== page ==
The Nigerian Minister of Women Affairs, Mrs. Pauline Tallen has vowed that her ministry, working in conjunction with others, will work hard to put a stop to practices that jeopardize the health of female children and impugn on the dignity of female gender in the country.
She complained that despite advancement in technology and extant laws, Nigeria still remain one of the few countries in the world with high rate of Female Genital Mutilation (FGM) cases.
She said that such harmful practice persists in spite of a number of reforms and laws to curb the trend.
The Minister, who spoke on the sidelines of various activities to commemorate the 2021 International Day of the girls child in Abuja, Nigeria, further decried the general, increasing cases of Sexual and Gender Based Violence (SGBV) against women and girls in spite of the domestication of extant laws in the country.
Paulline Tallen said: “although government has undertaken a number of health reforms, including laws against harmful traditional practices, many cultural and religious practices still put the health of women in doldrums.
“I wish to state that the ministry is committed to abolishing all traditional practices that endanger the health and dignity of girls and womanhood in Nigeria and in this regard, will work more with the Ministry of Health.”
She said that violence and harmful practices endanger the lives of women and girls, hence the need for all states of the federation to domesticate laws and implement them to serve as deterrent and eliminate it in totality.
According to her, in spite of government and partners’ positive interventions, high and community level advocacy, capacity building of circumcisers, including provision of alternate income for circumcisers, the practice of FGM still persists.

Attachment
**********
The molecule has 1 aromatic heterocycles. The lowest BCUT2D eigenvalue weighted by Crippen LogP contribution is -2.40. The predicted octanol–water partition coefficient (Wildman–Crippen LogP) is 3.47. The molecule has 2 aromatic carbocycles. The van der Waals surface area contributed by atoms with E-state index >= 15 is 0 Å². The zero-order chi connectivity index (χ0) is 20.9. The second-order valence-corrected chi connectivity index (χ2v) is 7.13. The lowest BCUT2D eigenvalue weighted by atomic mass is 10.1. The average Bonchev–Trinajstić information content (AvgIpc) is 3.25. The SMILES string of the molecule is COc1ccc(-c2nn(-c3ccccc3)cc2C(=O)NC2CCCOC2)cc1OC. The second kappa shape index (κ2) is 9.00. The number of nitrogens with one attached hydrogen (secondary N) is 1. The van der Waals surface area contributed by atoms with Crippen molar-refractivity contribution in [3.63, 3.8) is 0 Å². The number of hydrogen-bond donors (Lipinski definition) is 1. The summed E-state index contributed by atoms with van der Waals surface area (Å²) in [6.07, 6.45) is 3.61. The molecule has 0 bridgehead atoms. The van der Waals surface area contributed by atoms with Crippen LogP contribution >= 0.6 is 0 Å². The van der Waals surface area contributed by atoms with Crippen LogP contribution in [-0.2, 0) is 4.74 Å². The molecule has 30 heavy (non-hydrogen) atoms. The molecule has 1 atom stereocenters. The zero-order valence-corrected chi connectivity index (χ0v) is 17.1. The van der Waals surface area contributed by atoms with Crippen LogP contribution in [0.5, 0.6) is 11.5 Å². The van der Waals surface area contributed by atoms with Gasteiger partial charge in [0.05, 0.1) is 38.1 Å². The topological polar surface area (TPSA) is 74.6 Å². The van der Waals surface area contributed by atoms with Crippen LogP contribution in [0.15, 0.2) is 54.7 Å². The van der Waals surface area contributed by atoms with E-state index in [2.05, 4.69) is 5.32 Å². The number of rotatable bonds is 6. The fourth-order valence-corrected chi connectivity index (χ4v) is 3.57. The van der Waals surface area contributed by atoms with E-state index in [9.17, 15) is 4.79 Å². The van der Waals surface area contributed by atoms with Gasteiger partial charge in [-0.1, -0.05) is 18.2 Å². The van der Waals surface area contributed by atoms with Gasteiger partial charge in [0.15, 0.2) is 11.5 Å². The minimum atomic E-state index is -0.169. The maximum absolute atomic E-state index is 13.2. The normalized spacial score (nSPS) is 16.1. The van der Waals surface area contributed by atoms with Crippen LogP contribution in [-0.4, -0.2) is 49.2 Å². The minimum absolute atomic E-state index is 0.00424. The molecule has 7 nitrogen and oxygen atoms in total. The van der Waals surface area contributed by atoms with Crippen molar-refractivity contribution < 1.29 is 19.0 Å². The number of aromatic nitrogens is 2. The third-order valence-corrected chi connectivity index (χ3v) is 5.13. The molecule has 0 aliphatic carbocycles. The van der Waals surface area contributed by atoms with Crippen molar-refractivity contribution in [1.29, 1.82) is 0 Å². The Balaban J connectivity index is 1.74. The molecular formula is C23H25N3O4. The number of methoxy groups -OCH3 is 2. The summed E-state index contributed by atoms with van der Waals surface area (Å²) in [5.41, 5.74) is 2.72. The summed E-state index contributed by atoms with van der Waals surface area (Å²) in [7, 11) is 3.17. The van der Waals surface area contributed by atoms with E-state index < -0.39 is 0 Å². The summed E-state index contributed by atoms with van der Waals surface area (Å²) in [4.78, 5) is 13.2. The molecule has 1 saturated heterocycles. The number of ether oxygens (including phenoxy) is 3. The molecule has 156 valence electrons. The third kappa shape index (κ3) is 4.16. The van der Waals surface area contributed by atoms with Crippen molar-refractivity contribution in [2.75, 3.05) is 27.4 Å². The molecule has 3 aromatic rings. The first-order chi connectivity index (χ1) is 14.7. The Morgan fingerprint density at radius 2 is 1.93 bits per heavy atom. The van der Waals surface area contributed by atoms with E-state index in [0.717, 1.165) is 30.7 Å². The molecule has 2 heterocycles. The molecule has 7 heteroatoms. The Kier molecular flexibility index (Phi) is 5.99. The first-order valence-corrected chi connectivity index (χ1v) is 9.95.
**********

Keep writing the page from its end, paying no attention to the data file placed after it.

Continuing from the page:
She, therefore, urged stakeholders to support girls and women and ensure the implementation of all enacted policies/laws on ending SGBV and harmful practices.
In an interview too, the Founder of Hope for Second Chance Foundation (HOSEC), an NGO, Mrs. Ibukunoluwa Otesile said that the culture of silence by survivors and their families impedes success in eliminating SGBV and harmful practices in the country.
“The culture of silence is one of the things that has continued to endanger violence against women and children in Nigeria. The culture makes it difficult for the tools that the government has put in place to actually work. If people refuse to speak out against it when it happens, there is nothing government can do about it.
“It goes beyond just having the instruments and the laws; we as a people must criminalise every form of violence against women, girls and children, particularly sexual violence so that we don’t have situations where they will say we will go and settle in the family.
“It is not something that should be settled, it is a crime against the state and it should be attended to as such.”
On her part, Amarachi Chukwu, the Assistant Programme Officer, International Federation of Women Lawyers (FIDA), said the establishment of special courts to handle GBV cases would help to expedite prosecution of cases and ensure survivors got justice, which would serve as deterrent to others.
She added that “the more such cases are delayed, the more traumatised the survivor becomes. But as soon as the survivor gets justice, they get better.” Source: NAN.
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